Mogadishu security declines as armed forces stretched outside capital – By Mohamed Mubarak
In March, the AU and the Somali National Army (SNA) launched their long-awaited offensive against Al-Shabaab. As was expected, Al-Shabaab withdrew from most areas without putting up much resistance. On the surface, the Somali government has won a huge chunk of territory back from the insurgent group. However, the facts on the ground suggest something else.
It would seem that Al-Shabaab has been cut in half, with the allied forces controlling the main roads from Mogadishu to Beledweyne, and from Mogadishu to Baidoa. However, Al-Shabaab continues to ambush allied troops using these roads, and is known to cross from east to west of the main roads whenever it wants.
This is made possible because the allied troops occupy the main cities on the roads, with Al-Shabaab continuing to rule some villages. For instance, when the Djiboutian-led forces captured Bulo Burte on 12 March, Al-Shabaab started laying siege to the city from all sides.
It may take time for the allies to realise this, but it has already become clear: AMISOM numbers will need to be increased for it to continue to be effective and not so overstretched.
Mogadishu security problems
The departure of large numbers of troops from the Mogadishu area in recent months has resulted in the overall deterioration of security in the Somali capital. Here Al-Shabaab continues its operations without much trouble. Assassinations and hand grenade attacks occur quite regularly – sometimes on a nightly basis.
There are many security checkpoints in Mogadishu; however, to characterise them as security checkpoints is unfair to even poorly run examples of such things. It isn’t hard to envision Al-Shabaab operatives laughingly passing through with their materials (and plans) fully intact.
The men manning these checkpoints simply look at passengers, rarely asking any to come out for a body search. Strangely, drivers are almost never searched, nor are women. Furthermore, the contents of bags are never checked, nor are cars themselves thoroughly examined.
In addition to this, probably the most disturbing problem with security in Mogadishu is the fact that any men in government, army or police uniform can pass through checkpoints without being asked to stop and identify themselves. This opens the door to all manner of vulnerabilities, and Al-Shabaab has not been slow to exploit this problem.
Al-Shabaab has attacked many government installations, including storming the presidential palace, mostly by disguising its fighters in SNA uniforms.
At the forefront of security in Mogadishu and other areas directly ruled by the Federal Government is the National Intelligence and Security Agency (NISA). This mostly local spy agency is tasked with, among other things, disrupting Al-Shabaab operations and arresting its members. However, this is also probably the most infiltrated government agency.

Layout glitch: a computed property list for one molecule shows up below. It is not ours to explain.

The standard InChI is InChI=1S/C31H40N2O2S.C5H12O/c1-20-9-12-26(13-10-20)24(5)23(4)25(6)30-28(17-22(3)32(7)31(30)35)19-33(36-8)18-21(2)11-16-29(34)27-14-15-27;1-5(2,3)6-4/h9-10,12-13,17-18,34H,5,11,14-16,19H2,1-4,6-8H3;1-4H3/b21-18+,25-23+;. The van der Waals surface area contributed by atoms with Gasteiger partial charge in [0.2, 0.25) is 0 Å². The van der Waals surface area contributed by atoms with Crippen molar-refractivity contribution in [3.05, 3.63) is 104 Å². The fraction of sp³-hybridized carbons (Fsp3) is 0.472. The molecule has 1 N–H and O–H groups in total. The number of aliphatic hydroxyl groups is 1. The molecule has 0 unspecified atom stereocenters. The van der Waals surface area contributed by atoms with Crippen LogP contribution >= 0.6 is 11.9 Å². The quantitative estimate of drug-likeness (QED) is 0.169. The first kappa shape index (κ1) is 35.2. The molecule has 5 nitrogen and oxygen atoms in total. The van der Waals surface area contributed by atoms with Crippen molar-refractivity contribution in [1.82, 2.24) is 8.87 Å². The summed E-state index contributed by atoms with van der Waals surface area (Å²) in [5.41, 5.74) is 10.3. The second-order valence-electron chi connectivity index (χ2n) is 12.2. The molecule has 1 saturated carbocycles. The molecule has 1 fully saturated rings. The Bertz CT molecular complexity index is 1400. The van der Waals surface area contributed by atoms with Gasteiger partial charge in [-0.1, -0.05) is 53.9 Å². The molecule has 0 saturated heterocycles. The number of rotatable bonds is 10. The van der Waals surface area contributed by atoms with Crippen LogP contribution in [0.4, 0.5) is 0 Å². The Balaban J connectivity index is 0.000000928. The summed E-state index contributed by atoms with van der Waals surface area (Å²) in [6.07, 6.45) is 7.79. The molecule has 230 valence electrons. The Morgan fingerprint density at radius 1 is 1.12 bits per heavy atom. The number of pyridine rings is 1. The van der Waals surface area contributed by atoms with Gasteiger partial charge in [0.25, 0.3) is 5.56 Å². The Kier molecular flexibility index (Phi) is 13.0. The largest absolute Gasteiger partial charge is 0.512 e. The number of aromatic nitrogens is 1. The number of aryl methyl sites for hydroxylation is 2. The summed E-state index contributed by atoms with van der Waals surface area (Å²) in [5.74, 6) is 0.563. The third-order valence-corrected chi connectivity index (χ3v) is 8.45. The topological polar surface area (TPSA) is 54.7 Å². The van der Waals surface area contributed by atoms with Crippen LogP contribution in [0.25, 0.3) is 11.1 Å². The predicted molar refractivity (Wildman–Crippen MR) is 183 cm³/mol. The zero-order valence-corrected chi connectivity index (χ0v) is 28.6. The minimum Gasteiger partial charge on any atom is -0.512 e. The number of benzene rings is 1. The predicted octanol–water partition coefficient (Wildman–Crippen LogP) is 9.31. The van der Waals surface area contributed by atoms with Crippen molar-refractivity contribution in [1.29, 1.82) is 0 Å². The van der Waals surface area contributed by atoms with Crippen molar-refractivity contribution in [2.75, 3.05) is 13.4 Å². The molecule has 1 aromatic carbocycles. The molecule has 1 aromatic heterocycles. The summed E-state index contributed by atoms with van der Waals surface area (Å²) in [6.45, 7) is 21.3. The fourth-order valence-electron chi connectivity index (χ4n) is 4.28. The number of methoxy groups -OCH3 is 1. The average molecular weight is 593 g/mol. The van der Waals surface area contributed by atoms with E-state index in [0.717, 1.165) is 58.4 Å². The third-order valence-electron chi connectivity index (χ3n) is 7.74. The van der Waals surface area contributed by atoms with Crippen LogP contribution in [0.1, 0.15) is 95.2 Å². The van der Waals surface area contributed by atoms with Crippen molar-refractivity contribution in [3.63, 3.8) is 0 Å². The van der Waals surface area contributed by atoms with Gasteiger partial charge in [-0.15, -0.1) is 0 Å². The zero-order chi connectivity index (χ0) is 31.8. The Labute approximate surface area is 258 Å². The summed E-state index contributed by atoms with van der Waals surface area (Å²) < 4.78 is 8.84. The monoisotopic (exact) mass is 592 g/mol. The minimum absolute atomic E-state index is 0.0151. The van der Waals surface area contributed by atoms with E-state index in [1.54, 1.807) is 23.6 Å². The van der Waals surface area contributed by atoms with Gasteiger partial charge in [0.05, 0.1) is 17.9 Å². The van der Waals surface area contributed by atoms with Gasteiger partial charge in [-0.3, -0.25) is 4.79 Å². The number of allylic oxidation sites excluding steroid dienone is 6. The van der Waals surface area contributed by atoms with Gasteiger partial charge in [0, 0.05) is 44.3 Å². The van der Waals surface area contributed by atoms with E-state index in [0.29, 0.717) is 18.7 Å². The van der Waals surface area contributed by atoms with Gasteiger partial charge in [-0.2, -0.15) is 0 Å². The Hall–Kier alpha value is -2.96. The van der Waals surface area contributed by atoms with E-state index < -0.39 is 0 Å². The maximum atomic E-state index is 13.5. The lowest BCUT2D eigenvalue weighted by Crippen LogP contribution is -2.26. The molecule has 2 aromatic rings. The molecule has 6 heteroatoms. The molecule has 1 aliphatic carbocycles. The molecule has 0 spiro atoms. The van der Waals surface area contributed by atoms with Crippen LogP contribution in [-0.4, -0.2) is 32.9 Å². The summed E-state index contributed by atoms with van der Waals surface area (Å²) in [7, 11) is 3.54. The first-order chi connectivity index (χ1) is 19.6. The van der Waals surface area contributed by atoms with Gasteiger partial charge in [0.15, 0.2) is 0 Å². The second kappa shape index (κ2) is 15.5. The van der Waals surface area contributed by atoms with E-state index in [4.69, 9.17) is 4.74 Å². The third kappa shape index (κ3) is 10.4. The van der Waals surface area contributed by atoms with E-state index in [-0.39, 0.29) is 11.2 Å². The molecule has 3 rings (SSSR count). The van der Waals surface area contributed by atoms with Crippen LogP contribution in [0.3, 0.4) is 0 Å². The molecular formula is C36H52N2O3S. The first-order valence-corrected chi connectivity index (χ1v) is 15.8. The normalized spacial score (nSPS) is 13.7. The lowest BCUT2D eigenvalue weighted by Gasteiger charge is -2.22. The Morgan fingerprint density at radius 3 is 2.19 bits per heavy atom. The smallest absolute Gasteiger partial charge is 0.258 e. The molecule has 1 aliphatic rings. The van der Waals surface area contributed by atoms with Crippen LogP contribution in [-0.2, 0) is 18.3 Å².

When Sheikh Sharif became president in 2009, he saw to it that the Islamic Courts were heavily represented in the army, police, and the then NSA. This opened up sensitive government institutions to infiltration by Al-Shabaab.
If that was not dangerous enough, Al-Shabaab defectors were directly recruited into the spy agency without much consideration. Defectors would be given the option of reverting to civilian life or joining in the fight against Al-Shabaab. It isn’t hard to imagine the option that an infiltrator would pick.
This is not to say that all defectors are still loyal to Al-Shabaab; however, this does not merit recruiting and arming them en masse and giving them the responsibility of keeping the peace.
Following complaints from the media and government officials, defectors were sent to rehabilitation camps from 2011 to 2012. Nevertheless, following the defeat of Sheikh Sharif in the September 2012 elections, the former commander of NISA, Mr. Fiqi, ordered hundreds of Al-Shabaab defectors in a rehabilitation camp to be deployed into the field.
There was a spike in attacks following the election, including an attempted assassination of then president-elect Hassan Sheikh. The increase in attacks is a direct result of inducting Al-Shabaab “defectors” into the main security agency.
A large portion of assassinations by Al-Shabaab have been aimed at NISA operatives, with the apparent aim of eliminating patriotic NISA members. The most recent assassination was on Sunday night in the Karan district of Mogadishu where two NISA members were shot by assailants who escaped on foot. For NISA to be effective, it must get rid of members with questionable loyalty.
Unfortunately, there is no initiative to fix this problem. No one has been fired for the worsening security and major security breaches nor is there an acknowledgement that a problem exists.
While expansion of government territory is important, it should not come at the expense of security in the most important and populous Somali city. Now that the bulk of the SNA and AMISOM are operating relatively far from Mogadishu, Al-Shabaab will have even fewer obstacles to inserting men and materials into Mogadishu.
And in case you haven’t seen them, here are photos of the SNA celebrating Armed Forces Day last week. Note how unarmed our armed forces are around our president. It is not that they don’t have weapons, but most are not trusted around the president while bearing them.
Winning back territory does not mean the Federal Government is in a position to provide security to itself and its old territory, let alone the liberated areas.
Mohamed Mubarak, a political and security analyst, is the founder of anti-corruption NGO Marqaati (Marqaati.org), based in Mogadishu @somalianalyst This article was commissioned via the African Journalism Fund.